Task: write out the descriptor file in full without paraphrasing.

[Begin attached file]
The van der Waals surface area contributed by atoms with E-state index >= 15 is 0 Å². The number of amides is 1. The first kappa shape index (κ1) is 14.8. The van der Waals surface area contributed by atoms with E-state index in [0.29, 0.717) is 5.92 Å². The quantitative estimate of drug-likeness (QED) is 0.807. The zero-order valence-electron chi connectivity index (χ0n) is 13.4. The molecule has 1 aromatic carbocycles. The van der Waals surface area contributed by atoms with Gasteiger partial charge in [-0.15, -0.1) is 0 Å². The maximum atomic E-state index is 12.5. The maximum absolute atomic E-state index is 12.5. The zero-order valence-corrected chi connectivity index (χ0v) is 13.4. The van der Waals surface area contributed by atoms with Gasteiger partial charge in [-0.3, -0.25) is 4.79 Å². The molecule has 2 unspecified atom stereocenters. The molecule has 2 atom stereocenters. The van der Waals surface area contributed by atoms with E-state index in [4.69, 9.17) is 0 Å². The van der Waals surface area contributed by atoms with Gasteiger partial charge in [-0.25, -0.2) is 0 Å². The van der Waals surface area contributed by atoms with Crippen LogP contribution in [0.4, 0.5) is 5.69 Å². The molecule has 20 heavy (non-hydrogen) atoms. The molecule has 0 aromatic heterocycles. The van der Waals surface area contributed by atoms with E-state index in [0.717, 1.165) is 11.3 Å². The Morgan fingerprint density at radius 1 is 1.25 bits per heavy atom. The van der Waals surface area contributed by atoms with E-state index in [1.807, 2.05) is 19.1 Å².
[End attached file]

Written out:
The van der Waals surface area contributed by atoms with E-state index >= 15 is 0 Å². The number of amides is 1. The first kappa shape index (κ1) is 14.8. The van der Waals surface area contributed by atoms with E-state index in [0.29, 0.717) is 5.92 Å². The quantitative estimate of drug-likeness (QED) is 0.807. The zero-order valence-electron chi connectivity index (χ0n) is 13.4. The molecule has 1 aromatic carbocycles. The van der Waals surface area contributed by atoms with Gasteiger partial charge in [-0.15, -0.1) is 0 Å². The maximum atomic E-state index is 12.5. The maximum absolute atomic E-state index is 12.5. The zero-order valence-corrected chi connectivity index (χ0v) is 13.4. The van der Waals surface area contributed by atoms with Gasteiger partial charge in [-0.3, -0.25) is 4.79 Å². The molecule has 2 unspecified atom stereocenters. The molecule has 2 atom stereocenters. The van der Waals surface area contributed by atoms with E-state index in [4.69, 9.17) is 0 Å². The van der Waals surface area contributed by atoms with Gasteiger partial charge in [-0.25, -0.2) is 0 Å². The van der Waals surface area contributed by atoms with Crippen LogP contribution in [0.4, 0.5) is 5.69 Å². The molecule has 20 heavy (non-hydrogen) atoms. The molecule has 0 aromatic heterocycles. The van der Waals surface area contributed by atoms with E-state index in [0.717, 1.165) is 11.3 Å². The Morgan fingerprint density at radius 1 is 1.25 bits per heavy atom. The van der Waals surface area contributed by atoms with E-state index in [1.807, 2.05) is 19.1 Å².